We currently have 8 questions, one of them closed about .Net's SecureString. I find this topic interesting and would like to follow these questions, but we don't have a tag for it. In theory, every SecureString question could (should?) be tagged with + + (maybe) . Following all of these tags wouldn't really allow me to easily spot out these questions though as they individually cover a much larger space.

I was going to create , but it is very specific to .Net. We, as a rule, try to create language agnostic tags on this site. Is there a language agnostic concept for what SecureString accomplishes?

For those who may not know what SecureString is, think of it as a way to securely pass around data, like passwords, in your program.

From MSDN:

An instance of the System.String class is both immutable and, when no longer needed, cannot be programmatically scheduled for garbage collection; that is, the instance is read-only after it is created and it is not possible to predict when the instance will be deleted from computer memory. Consequently, if a String object contains sensitive information such as a password, credit card number, or personal data, there is a risk the information could be revealed after it is used because your application cannot delete the data from computer memory.

A SecureString object is similar to a String object in that it has a text value. However, the value of a SecureString object may use a protection mechanism, such as encryption, provided by the underlying operating system, can be modified until your application marks it as read-only, and can be deleted from computer memory by either your application or the .NET Framework garbage collector.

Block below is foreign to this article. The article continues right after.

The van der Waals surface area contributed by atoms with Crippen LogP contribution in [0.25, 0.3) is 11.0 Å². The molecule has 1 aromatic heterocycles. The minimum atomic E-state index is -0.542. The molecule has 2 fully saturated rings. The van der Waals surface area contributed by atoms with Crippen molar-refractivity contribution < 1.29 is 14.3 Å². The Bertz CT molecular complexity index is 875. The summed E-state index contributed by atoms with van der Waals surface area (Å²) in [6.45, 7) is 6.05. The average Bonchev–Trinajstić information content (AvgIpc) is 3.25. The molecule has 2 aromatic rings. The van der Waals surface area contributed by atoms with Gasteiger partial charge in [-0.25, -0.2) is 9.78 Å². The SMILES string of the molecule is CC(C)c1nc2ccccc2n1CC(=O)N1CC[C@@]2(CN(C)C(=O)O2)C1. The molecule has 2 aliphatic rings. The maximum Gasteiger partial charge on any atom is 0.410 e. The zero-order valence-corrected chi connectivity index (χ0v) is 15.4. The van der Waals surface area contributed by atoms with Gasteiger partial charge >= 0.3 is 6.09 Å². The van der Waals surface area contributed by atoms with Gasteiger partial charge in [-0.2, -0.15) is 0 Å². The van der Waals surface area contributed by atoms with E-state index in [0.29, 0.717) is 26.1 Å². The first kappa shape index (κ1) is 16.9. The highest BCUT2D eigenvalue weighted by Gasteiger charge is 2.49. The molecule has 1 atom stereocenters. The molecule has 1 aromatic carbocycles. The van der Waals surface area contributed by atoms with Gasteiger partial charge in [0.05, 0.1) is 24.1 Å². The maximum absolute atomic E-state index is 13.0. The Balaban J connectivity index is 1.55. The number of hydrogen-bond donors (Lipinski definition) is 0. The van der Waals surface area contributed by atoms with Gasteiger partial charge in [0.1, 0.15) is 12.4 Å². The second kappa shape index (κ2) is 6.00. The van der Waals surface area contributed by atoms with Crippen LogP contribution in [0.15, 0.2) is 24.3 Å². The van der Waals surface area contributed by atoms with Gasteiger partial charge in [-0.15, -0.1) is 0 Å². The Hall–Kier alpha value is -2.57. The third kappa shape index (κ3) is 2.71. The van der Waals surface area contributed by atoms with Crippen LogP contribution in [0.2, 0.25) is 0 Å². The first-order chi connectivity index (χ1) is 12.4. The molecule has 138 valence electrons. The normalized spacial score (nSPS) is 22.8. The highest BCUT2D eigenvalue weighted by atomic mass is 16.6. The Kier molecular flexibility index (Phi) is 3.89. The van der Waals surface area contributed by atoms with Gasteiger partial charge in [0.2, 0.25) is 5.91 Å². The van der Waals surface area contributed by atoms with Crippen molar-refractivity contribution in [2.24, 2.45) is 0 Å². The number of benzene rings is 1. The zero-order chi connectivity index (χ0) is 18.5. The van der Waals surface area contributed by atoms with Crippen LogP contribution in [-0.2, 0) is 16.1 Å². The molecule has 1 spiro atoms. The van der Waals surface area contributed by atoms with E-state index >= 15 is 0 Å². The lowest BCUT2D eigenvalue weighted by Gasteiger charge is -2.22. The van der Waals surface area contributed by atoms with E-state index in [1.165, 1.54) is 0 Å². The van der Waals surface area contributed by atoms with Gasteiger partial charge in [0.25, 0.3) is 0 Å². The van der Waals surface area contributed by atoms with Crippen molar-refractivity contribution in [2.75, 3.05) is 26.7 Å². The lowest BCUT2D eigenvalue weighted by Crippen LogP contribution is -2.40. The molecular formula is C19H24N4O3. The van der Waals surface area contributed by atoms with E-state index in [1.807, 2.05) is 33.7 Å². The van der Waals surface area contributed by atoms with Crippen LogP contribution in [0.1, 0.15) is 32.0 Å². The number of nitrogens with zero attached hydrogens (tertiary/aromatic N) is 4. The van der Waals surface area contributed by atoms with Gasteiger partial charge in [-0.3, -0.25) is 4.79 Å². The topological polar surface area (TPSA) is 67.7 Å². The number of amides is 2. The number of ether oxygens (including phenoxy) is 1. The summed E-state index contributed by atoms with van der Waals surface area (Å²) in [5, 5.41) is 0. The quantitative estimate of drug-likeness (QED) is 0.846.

• \$\begingroup\$ ProtectedString could be a good tag because it could also cover the GuardedString from java. \$\endgroup\$
    – Heslacher
    Oct 17, 2015 at 12:48
  • \$\begingroup\$ @Heslacher - the GuardedString concept is... not a part of Java, but a 3rd party library, and it looks.... broken in many ways - like the string can be serialized? Really? I would just call it "UglyString", not "Guarded". \$\endgroup\$
    – rolfl
    Oct 17, 2015 at 14:14
  • \$\begingroup\$ @rolfl: You might want to look over my change to the securestring tag-wiki. \$\endgroup\$ Oct 18, 2015 at 2:01
  • \$\begingroup\$ Well, I think the first paragraph is still a bit too managed / gc - based. Though in non-gc-languages one usually rolls ones own secure buffers, or manages them completely manually. See for example stackoverflow.com/questions/3785582/… for a C++ implementation employing secure erasing. \$\endgroup\$ Oct 18, 2015 at 2:32
  • 1
    \$\begingroup\$ In cryptography we have forward-secrecy and key-erasure as related concepts. \$\endgroup\$ Oct 19, 2015 at 7:06

1 Answer 1


I have done some reading around, and, no, I can't find other languages with similar constructs.

In this case, I would give .NET the bonus of naming rights, and create the tag with that name since it got there first.

As an interesting observation, there is a great discussion of this concept on Security.se.

What I take away from that is that Windows as a platform has some historical/legacy issues which make it more important to consider string security, but all platforms are vulnerable to some level....

... also, the weakest link is probably the code, or interface, that transports the data in to the SecureString, not the memory itself.

Regardless, I would recommend you create the tag, and let the other platforms be tagged with it when their corresponding implementations materialize, if ever.


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